Correlation between viral RNA levels but not immune responses in plasma and tissues of macaques with long-standing SIVmac251 infection

Marcin Moniuszko, Derek Bogdan, Ranajit Pal, David Venzon, Liljana Stevceva, Janos Nacsa, Elzbieta Tryniszewska, Yvette Edghill-Smith, Steven M. Wolinsky, Genoveffa Franchini*

*Corresponding author for this work

Research output: Contribution to journalArticlepeer-review

13 Scopus citations


Plasma virus in human immunodeficiency virus type 1/simian immunodeficiency virus (HIV-1/SIV) infection most likely results from the combination of viruses produced in different tissues. As immunological pressure may be higher in effector sites than secondary lymphoid tissues, we investigated quantitative and qualitative changes in viral RNA in blood and tissues of 10 Mamu-A*01-positive SIV-infected macaques in parallel with the frequency of CD8+ T cells recognizing the dominant Gag181-189 CM9 epitope. The plasma virus level in these macaques directly correlated with the viral RNA levels in lymph nodes, spleen, lungs, colon, and jejunum. In contrast, the frequency of the Gag181-189 CM9 tetramer did not correlate with SIV RNA levels in any compartment. We investigated the presence of viral immune escape in RNA from several tissues. The complete substitution of wild-type genotype with viral immune-escape variant within the Gag181-189 CM9 epitope was associated with low tetramer response in all tissues and blood of two macaques. In one macaque, the replacement of wild type with an immune-escape mutant was asynchronous. While the mutant virus was prevalent in blood and effector tissues (lungs, jejunum, and colon), secondary lymphoid organs such as spleen and lymph nodes still retained 80% and 40%, respectively, of the wild-type virus. These results may imply that there are differences in the immunological pressure exerted by cytotoxic T lymphocytes (CTLs) in tissue compartments of SIVmac251-infected macaques.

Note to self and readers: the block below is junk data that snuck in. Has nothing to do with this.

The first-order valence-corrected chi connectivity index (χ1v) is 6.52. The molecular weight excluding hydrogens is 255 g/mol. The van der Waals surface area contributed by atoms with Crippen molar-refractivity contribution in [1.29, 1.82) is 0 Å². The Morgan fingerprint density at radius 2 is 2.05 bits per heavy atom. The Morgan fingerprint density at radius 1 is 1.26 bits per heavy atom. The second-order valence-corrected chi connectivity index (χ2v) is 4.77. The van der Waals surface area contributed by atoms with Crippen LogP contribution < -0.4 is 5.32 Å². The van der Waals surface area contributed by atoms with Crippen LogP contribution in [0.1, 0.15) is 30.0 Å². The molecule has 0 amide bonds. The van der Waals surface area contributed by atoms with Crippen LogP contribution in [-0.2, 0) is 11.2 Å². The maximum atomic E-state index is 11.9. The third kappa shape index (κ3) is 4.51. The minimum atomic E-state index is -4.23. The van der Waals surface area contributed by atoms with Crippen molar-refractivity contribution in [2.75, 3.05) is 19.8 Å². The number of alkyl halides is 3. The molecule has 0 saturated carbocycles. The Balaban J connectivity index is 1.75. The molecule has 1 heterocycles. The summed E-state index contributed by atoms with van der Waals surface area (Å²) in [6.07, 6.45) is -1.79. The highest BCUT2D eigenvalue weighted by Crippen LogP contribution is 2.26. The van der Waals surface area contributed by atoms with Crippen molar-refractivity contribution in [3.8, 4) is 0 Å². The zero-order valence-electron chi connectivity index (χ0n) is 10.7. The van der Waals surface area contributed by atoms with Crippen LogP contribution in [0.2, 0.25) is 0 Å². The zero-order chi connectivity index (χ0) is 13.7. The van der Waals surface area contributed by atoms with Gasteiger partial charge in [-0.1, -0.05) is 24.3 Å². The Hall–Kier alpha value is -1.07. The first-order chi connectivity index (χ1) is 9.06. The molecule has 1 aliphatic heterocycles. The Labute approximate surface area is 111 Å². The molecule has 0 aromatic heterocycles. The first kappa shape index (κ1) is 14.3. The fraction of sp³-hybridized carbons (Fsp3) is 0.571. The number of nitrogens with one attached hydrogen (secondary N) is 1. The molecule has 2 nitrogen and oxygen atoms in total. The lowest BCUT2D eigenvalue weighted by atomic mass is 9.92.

Original languageEnglish (US)
Pages (from-to)159-168
Number of pages10
Issue number1
StatePublished - Mar 1 2005


  • Immune escape
  • Macaque model
  • Simian immunodeficiency virus

ASJC Scopus subject areas

  • Virology


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